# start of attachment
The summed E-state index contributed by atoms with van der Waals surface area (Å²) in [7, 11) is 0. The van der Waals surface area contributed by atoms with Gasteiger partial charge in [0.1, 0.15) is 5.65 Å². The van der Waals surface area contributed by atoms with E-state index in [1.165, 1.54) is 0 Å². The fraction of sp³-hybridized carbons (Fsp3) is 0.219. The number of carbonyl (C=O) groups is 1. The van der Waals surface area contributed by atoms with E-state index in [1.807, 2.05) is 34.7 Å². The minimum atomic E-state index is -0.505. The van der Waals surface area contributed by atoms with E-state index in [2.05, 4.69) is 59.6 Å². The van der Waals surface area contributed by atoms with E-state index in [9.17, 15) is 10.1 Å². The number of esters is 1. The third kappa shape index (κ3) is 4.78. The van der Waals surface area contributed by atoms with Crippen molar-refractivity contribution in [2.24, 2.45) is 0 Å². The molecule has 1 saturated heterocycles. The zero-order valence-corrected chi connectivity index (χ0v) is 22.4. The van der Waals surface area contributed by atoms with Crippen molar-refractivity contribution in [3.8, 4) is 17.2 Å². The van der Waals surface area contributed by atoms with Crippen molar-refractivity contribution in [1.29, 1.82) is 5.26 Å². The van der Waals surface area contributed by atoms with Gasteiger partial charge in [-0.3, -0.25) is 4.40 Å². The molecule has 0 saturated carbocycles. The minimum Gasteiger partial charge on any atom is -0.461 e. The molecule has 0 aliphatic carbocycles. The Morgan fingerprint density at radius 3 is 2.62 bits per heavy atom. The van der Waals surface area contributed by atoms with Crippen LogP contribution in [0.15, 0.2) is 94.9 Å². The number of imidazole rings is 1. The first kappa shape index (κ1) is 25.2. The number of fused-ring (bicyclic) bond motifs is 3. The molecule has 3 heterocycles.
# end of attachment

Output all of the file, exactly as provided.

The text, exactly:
The summed E-state index contributed by atoms with van der Waals surface area (Å²) in [7, 11) is 0. The van der Waals surface area contributed by atoms with Gasteiger partial charge in [0.1, 0.15) is 5.65 Å². The van der Waals surface area contributed by atoms with E-state index in [1.165, 1.54) is 0 Å². The fraction of sp³-hybridized carbons (Fsp3) is 0.219. The number of carbonyl (C=O) groups is 1. The van der Waals surface area contributed by atoms with E-state index in [1.807, 2.05) is 34.7 Å². The minimum atomic E-state index is -0.505. The van der Waals surface area contributed by atoms with E-state index in [2.05, 4.69) is 59.6 Å². The van der Waals surface area contributed by atoms with E-state index in [9.17, 15) is 10.1 Å². The number of esters is 1. The third kappa shape index (κ3) is 4.78. The van der Waals surface area contributed by atoms with Crippen molar-refractivity contribution in [2.24, 2.45) is 0 Å². The molecule has 1 saturated heterocycles. The zero-order valence-corrected chi connectivity index (χ0v) is 22.4. The van der Waals surface area contributed by atoms with Crippen molar-refractivity contribution in [3.8, 4) is 17.2 Å². The van der Waals surface area contributed by atoms with Crippen molar-refractivity contribution in [1.29, 1.82) is 5.26 Å². The van der Waals surface area contributed by atoms with Gasteiger partial charge in [-0.3, -0.25) is 4.40 Å². The molecule has 0 saturated carbocycles. The minimum Gasteiger partial charge on any atom is -0.461 e. The molecule has 0 aliphatic carbocycles. The Morgan fingerprint density at radius 3 is 2.62 bits per heavy atom. The van der Waals surface area contributed by atoms with Crippen LogP contribution in [0.15, 0.2) is 94.9 Å². The number of imidazole rings is 1. The first kappa shape index (κ1) is 25.2. The number of fused-ring (bicyclic) bond motifs is 3. The molecule has 3 heterocycles.